Climate change is not something to worry about for the future. We know it is already having a drastic impact across the planet, far beyond what scientists imagined or projected even five years ago. The three hottest years on record have all been in the last decade. The US was one degree warmer in 2012 than in any previous year. The American South West and most of Australia have shifted into drought conditions that appear to be permanent. Glaciers that provide fresh water to hundreds of millions of people are melting rapidly, and may be gone within a decade. There is similar data from every continent and every bioregion.

In Eaarth, Bill McKibben makes it clear we are “not going to get back the planet we used to have, the one on which civilization developed.” Unless we develop new techniques that are currently unknown, almost inconceivable in scope, it will be impossible to reverse much of the damage we are causing. As a 2009 study by the National Oceanic and Atmospheric Administration, representing the latest understanding of ocean physics, discovered, “changes in surface temperature, rainfall and sea level are largely irreversible for more than a thousand years after carbon emissions are completely stopped.”

Lynas is astonished by “the sheer rapidity of change already under way in the Earth system, changes I never dreamt I would see so quickly when I started working on this subject more than ten years ago. These warn of looming danger.” Through studying the climate record, geologists have learned that dramatic episodes of climate change in the past happened in an extremely rapid timeframe, with a 9 degree Celsius warming taking place in less than a decade, in one case. This is because the climate system contains many feedback loops that work together to accelerate warming, once they are activated. For instance, as the melting Arctic ice loses its albedo, its reflective sheen, it begins to absorb more sunlight, which speeds up the warming process. As forests dry out in the heat, large-scale fires become more common, releasing more carbon. All of these processes are quickly accelerating.

Nitrogen pollution

We have already exceeded third planetary boundary: nitrogen pollution. The exponential growth of the human population over the last century, from 1.6 billion people on the earth in 1900 to more than 7 billion today, is credited to the invention of the Haber-Bosch process, in 1909, for synthesizing ammonia, which made it possible to add nitrogen to crops, by producing artificial fertilizer, using petrochemicals. Nitrogen “makes leaves green, constitutes an essential part of all proteins, forms enzymes and helps encode genetic information in DNA and RNA,” Lynas writes. It is in short supply in nature – nitrates are produced by lightning, and also by a number of legumes able to fix nitrogen through a symbiotic partnership with microbes that live in their roots.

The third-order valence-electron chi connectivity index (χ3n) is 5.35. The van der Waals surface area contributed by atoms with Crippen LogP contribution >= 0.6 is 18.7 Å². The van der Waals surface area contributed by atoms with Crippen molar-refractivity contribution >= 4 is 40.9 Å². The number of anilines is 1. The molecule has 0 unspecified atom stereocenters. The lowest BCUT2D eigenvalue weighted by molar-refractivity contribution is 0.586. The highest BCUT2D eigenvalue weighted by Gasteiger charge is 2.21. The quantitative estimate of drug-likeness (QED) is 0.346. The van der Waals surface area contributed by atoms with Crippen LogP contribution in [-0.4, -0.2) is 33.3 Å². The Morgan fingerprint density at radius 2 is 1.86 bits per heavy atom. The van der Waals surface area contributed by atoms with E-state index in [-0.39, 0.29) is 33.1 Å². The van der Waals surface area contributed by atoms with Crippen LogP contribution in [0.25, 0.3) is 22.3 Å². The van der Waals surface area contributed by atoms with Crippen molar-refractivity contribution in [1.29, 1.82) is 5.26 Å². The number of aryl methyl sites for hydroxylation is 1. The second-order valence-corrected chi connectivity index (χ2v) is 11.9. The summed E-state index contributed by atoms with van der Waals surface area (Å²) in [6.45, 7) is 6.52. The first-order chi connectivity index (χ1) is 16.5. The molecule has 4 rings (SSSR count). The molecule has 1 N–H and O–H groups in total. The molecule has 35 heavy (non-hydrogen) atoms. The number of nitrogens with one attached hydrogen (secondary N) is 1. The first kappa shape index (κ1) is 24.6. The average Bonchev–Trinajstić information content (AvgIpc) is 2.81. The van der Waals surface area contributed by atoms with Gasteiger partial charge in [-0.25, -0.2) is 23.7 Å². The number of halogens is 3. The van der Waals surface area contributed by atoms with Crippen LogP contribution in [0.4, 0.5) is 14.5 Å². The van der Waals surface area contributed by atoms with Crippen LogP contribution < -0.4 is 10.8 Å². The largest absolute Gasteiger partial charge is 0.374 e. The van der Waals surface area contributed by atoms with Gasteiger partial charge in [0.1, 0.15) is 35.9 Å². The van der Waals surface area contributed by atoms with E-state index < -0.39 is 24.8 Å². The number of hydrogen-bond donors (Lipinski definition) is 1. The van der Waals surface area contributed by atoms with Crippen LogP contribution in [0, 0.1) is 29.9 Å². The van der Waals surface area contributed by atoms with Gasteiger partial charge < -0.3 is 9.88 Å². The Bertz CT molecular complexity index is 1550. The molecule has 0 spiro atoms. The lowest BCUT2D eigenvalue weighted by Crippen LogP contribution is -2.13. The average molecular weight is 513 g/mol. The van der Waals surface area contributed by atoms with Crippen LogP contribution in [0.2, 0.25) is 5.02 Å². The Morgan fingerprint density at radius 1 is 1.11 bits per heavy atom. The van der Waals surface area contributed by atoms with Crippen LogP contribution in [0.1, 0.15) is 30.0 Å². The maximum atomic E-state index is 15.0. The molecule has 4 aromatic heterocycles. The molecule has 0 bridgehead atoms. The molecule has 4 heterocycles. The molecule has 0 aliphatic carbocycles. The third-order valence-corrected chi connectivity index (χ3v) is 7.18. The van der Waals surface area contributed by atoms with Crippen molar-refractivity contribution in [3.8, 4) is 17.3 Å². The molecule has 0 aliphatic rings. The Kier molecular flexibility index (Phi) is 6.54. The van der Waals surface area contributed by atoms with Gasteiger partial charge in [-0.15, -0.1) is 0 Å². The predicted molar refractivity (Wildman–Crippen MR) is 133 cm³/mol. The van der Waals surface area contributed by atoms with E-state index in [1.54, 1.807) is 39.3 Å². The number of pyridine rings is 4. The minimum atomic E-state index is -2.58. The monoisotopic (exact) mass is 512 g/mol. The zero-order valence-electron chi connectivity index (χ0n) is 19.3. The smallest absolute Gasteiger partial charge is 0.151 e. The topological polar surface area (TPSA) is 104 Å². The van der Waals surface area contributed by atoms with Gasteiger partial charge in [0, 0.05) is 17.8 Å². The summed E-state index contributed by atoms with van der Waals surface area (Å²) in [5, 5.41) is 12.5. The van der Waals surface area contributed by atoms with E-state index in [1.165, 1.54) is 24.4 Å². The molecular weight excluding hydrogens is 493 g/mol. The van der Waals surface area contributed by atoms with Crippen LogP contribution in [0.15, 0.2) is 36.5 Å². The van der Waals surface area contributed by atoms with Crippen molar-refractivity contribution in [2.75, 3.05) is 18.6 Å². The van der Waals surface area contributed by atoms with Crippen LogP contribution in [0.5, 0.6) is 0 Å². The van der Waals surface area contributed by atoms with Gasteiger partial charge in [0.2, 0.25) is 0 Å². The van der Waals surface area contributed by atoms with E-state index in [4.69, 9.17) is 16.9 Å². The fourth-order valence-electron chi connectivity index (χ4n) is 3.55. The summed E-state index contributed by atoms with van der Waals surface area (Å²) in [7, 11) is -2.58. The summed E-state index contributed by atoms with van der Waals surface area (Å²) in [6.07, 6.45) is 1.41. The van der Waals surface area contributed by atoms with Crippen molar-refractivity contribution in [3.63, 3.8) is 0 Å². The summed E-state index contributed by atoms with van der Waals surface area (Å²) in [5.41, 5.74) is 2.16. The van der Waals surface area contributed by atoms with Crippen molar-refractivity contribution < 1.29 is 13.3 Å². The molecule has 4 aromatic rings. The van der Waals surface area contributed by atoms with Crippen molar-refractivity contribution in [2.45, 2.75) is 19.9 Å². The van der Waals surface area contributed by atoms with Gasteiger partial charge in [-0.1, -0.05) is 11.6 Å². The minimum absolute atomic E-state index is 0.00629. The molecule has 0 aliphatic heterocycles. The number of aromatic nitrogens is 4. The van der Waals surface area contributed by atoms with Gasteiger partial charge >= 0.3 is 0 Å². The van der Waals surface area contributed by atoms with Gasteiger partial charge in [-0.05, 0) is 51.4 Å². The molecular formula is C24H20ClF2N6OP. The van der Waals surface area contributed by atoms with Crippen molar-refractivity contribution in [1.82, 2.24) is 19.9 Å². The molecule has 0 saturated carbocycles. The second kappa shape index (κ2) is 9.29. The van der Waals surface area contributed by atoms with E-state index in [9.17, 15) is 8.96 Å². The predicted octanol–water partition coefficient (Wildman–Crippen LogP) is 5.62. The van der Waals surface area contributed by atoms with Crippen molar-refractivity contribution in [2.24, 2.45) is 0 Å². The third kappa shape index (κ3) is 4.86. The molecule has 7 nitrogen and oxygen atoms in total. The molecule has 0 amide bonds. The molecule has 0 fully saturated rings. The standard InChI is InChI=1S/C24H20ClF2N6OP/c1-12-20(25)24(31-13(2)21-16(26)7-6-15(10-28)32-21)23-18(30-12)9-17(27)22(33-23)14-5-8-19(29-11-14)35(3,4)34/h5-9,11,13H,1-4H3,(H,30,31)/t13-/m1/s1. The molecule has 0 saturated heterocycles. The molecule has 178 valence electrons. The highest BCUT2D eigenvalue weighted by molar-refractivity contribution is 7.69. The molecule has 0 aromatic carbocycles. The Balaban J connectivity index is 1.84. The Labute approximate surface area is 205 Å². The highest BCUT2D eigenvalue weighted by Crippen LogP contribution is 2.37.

Nitrogen runoff – along with phosphorous pollution – from agriculture creates enormous dead zones in lakes, oceans, and wetlands. “The latest scientific count found a worrying 400 separate dead zones spreading out from the world’s most densely populated coastal regions, from Shanghai to the mouth of the Mississippi,” Lynas writes. “The Gulf of Mexico dead zone now affects an average of 20,000 square kilometers each summer.” The production of nitrogen has a destructive effect on biodiversity and accelerates climate change, as the industrial process to produce it emits greenhouse gasses like nitrous oxide, which is 300 times more potent than CO2. According to the planetary boundary experts, the amount of nitrogen released into the environment should be reduced to about a third of current amounts, from 100 million to 35 million tons per year. This will be difficult, considering that the current food production system depends upon inputs of fertilizer for agriculture.

Land Use

The land use boundary seeks to put a limit on how much of the earth’s surface we can devote to human needs, in order to protect land for wilderness and biodiversity. Currently, 12 percent of the Earth’s surface is used for agriculture. According to the planetary boundaries group, 15 percent would be the maximum amount of cropland the earth can tolerate. Lynas also notes that the greatest amount of species diversity – “an incredible 44 percent of plants and 35 percent of animals” - is contained in “25 hotspots covering only 1.4 per cent of the total land area.” Preserving these hotspots should be a major priority, although today, parks and reserves “do not necessarily correlate with areas of high biodiversity or unique and threatened species.”